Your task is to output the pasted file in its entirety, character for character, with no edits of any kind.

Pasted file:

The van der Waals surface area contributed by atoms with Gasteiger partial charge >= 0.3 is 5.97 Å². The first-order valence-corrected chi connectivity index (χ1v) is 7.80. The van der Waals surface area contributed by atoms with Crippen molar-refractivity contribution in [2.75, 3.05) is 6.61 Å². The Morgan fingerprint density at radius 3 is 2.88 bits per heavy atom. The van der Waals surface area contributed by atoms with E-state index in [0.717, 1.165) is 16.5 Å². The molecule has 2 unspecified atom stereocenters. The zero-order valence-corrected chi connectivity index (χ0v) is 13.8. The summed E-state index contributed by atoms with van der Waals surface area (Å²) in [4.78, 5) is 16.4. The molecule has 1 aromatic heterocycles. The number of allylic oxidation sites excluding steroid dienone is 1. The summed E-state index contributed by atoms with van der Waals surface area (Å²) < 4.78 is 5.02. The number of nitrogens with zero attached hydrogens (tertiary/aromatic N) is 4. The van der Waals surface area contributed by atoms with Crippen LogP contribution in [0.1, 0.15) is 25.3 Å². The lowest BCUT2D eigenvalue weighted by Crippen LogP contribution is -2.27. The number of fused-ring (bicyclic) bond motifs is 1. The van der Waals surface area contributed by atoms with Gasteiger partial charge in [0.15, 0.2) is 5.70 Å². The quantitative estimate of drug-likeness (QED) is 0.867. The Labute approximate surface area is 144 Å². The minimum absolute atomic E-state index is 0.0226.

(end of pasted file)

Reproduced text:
The van der Waals surface area contributed by atoms with Gasteiger partial charge >= 0.3 is 5.97 Å². The first-order valence-corrected chi connectivity index (χ1v) is 7.80. The van der Waals surface area contributed by atoms with Crippen molar-refractivity contribution in [2.75, 3.05) is 6.61 Å². The Morgan fingerprint density at radius 3 is 2.88 bits per heavy atom. The van der Waals surface area contributed by atoms with E-state index in [0.717, 1.165) is 16.5 Å². The molecule has 2 unspecified atom stereocenters. The zero-order valence-corrected chi connectivity index (χ0v) is 13.8. The summed E-state index contributed by atoms with van der Waals surface area (Å²) in [4.78, 5) is 16.4. The molecule has 1 aromatic heterocycles. The number of allylic oxidation sites excluding steroid dienone is 1. The summed E-state index contributed by atoms with van der Waals surface area (Å²) < 4.78 is 5.02. The number of nitrogens with zero attached hydrogens (tertiary/aromatic N) is 4. The van der Waals surface area contributed by atoms with Crippen LogP contribution in [0.1, 0.15) is 25.3 Å². The lowest BCUT2D eigenvalue weighted by Crippen LogP contribution is -2.27. The number of fused-ring (bicyclic) bond motifs is 1. The van der Waals surface area contributed by atoms with Gasteiger partial charge in [0.15, 0.2) is 5.70 Å². The quantitative estimate of drug-likeness (QED) is 0.867. The Labute approximate surface area is 144 Å². The minimum absolute atomic E-state index is 0.0226.